Alabama’s Conspiracy Of Ignorance Continues (May 1997)

Alabama’s latest claim to fame is Roy Moore, a Baptist judge who is currently appealing a court order to discontinue prayer before session and to remove the wooden depiction of the Ten Commandments from the wall behind his bench. Since the Alabama Freethought Association was a driving force in having the prayer and Commandments removed in the first place, members were very curious about the “Save the Ten Commandments Rally” held April 12 by Moore’s supporters on the steps of the capitol building in Montgomery, Alabama.

After determining that a response was necessary, several members of the Birmingham Freethought Society (a new student freethought group located at the University of Alabama at Birmingham) began to plan a counter-demonstration. In a few days, the decision was final: freethinkers would picket the rally.

As making the signs and organizing carpools did not take very long, the main frustration in the preparation of the event was waiting for it to happen. Calls supposedly were bombarding Montgomery every day by people asking for directions to the rally, some from as far as California. The Christian Coalition, a major sponsor of the event, released their estimate of attendance: 50,000 people. Combined with earlier reports that local militia groups were threatening to “Take care of the ACLU,” freethinkers who planned to attend had a lot on their minds.

On the day of the event, several protesters left early to escort patients at a Montgomery abortion clinic. It seems that the clinic thought that some of the “50,000” would arrive early and choose to kill some time by harassing women–and they were right.

While their numbers were not staggering (20-30 people), the antichoice protesters were certainly strange enough to warrant mention. One man informed us, “[Rush Limbaugh] is too left for us . . .” and “When we get in control, we’re going to try every one of you, and I will serve as your judge . . . “

At 1 p.m. the event began. Surprised (and happy, I might add) to see that only 3-4,000 people had actually shown up for the event, we had no problem moving to a spot very near the pulpit (oops . . . that was supposed to say “the steps of the capitol building”) and directly behind the media. Donning our signs, we immediately gained media attention–and the attention of the police. A large police officer very politely attempted to bluff us into leaving, threatening that he would have our peaceful and quiet protest removed by force. When we asked him why we couldn’t stand on public property, he made an annoyed face, mumbled something, and left.

Besides being interviewed by everyone from National Public Radio to The New York Times, we all got a thorough tongue-lashing from nearby loving Christians. Some wanted to debate with us; others just wanted to make sure that we knew we were not welcome. Many just wanted an opportunity to be on television.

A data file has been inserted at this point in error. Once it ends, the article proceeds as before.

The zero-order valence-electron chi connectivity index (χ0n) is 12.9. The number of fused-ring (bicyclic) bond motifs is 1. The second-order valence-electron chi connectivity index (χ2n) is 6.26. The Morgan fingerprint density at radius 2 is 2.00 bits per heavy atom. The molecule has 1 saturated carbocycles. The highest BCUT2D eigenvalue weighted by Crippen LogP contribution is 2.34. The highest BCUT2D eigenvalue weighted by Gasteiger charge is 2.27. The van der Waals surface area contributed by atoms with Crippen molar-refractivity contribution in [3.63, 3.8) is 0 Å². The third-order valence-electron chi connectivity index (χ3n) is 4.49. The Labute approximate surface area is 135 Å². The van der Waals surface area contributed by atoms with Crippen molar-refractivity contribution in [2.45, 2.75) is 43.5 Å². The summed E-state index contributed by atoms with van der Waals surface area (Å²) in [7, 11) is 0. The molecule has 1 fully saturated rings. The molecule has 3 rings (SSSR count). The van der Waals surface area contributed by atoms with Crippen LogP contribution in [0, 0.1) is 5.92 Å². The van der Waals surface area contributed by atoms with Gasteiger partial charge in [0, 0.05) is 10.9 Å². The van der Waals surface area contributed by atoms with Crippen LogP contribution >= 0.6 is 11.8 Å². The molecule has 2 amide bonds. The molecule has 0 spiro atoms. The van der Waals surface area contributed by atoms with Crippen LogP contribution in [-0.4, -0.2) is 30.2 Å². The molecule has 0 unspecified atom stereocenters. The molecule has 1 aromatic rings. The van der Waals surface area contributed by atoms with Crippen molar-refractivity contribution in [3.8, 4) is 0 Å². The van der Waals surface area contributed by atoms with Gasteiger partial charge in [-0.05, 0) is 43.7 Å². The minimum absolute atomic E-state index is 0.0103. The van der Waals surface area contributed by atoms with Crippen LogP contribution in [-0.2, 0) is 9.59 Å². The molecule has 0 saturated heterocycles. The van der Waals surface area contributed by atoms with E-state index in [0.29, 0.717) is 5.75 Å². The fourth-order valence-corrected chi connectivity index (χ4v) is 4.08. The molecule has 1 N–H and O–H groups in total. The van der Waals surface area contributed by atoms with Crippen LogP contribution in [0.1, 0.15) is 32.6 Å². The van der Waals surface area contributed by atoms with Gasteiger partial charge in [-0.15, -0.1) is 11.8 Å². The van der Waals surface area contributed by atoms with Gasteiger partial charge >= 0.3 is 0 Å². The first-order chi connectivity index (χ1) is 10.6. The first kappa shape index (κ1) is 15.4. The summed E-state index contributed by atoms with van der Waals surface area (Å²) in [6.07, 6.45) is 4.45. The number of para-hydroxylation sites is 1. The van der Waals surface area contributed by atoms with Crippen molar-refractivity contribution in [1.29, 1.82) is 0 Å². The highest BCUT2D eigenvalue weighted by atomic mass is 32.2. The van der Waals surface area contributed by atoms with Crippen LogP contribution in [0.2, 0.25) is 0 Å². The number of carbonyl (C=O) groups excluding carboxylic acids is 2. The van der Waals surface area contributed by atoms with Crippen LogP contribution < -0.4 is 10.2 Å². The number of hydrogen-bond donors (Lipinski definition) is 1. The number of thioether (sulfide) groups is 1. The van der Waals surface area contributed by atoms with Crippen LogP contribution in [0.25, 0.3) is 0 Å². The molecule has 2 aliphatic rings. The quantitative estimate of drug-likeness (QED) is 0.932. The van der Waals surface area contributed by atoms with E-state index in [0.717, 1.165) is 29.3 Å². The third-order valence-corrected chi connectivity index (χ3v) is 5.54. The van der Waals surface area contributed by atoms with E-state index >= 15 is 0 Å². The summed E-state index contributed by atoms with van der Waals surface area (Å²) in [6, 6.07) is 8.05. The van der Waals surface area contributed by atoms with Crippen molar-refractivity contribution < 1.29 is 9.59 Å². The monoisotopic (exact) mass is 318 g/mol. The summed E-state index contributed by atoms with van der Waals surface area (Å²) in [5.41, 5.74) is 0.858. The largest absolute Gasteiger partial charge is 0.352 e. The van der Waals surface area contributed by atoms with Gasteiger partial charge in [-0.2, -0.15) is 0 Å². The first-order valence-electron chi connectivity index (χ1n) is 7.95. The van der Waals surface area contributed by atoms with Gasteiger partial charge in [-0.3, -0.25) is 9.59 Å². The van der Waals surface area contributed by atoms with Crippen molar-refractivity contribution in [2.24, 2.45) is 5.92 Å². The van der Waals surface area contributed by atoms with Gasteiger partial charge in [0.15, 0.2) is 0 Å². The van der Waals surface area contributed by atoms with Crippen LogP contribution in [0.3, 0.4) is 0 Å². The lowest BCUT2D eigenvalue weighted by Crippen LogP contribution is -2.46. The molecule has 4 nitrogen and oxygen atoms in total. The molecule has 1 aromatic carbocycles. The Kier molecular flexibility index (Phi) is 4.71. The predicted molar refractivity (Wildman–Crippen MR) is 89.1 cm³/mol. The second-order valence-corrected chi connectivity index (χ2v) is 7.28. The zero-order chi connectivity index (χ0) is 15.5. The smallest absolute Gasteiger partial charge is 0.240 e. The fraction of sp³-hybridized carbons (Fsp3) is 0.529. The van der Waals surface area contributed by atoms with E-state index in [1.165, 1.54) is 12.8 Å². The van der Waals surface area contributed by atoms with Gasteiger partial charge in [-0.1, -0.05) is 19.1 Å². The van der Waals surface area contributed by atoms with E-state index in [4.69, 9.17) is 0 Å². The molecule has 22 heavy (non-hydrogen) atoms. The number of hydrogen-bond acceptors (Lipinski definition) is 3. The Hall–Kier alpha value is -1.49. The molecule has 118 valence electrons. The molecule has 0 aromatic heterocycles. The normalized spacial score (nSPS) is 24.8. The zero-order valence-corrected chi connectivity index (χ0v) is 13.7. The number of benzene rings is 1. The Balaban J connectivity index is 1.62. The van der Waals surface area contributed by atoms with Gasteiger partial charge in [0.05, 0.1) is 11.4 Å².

Although we were too busy to pay full attention to the event itself, with guests such as Fob James (our illustrious governor and supporter of Moore), Ralph Reed (Executive Director of the Christian Coalition and scary enough to make small children cry), the “Bikers for Jesus,” and Judge Moore himself, one can imagine the virtual cornucopia of close-mindedness that existed there. The phrase “Anti-American Civil Liberties Union” was used over and over again, and almost every speaker called for the impeachment of judges who upheld decisions in the ACLU’s favor. Confederate flags were everywhere (although I have no idea why), and one man held a sign that said “Burn in Hell,” above a list of names including Martin McAfferty, a prominent member of the Montgomery ACLU, and Ellen DeGeneres, the star of ABC’s sitcom “Ellen.”

The rally was not without humor, though. One man dressed up as Moses and performed a rather comical skit about the writing of the Ten Commandments and a speaker actually quoted Dr. Martin Luther King, Jr., in an attempt to support Moore’s “right” to force his religion on others.

After the rally was over, several members of Operation Rescue, an antiabortion organization, stood at different exits of the parks with signs reading, “Commandment #6: Thou Shalt Not Abortion,” above oversized pictures of fetuses. Unable to resist a final jab at the opposition, I asked the man, in reference to his sign, “Are you aware that abortion is not a verb?” The man, puzzled, shrugged his shoulders and turned his attention to the next approaching group.

All in all, the counter-demonstration went very well. Protesters appeared on all local newscasts and in many newspapers. NBC, CBS, CNN, and C-SPAN national news also beamed our message of religious tolerance across the nation. Perhaps others will see that not all Southerners are backwards bigots–just three or four thousand of them.

Adam Butler is Director of the Birmingham Freethought Society, a campus group, and communications coordinator for the Alabama Freethought Association, a Foundation chapter.

Freedom From Religion Foundation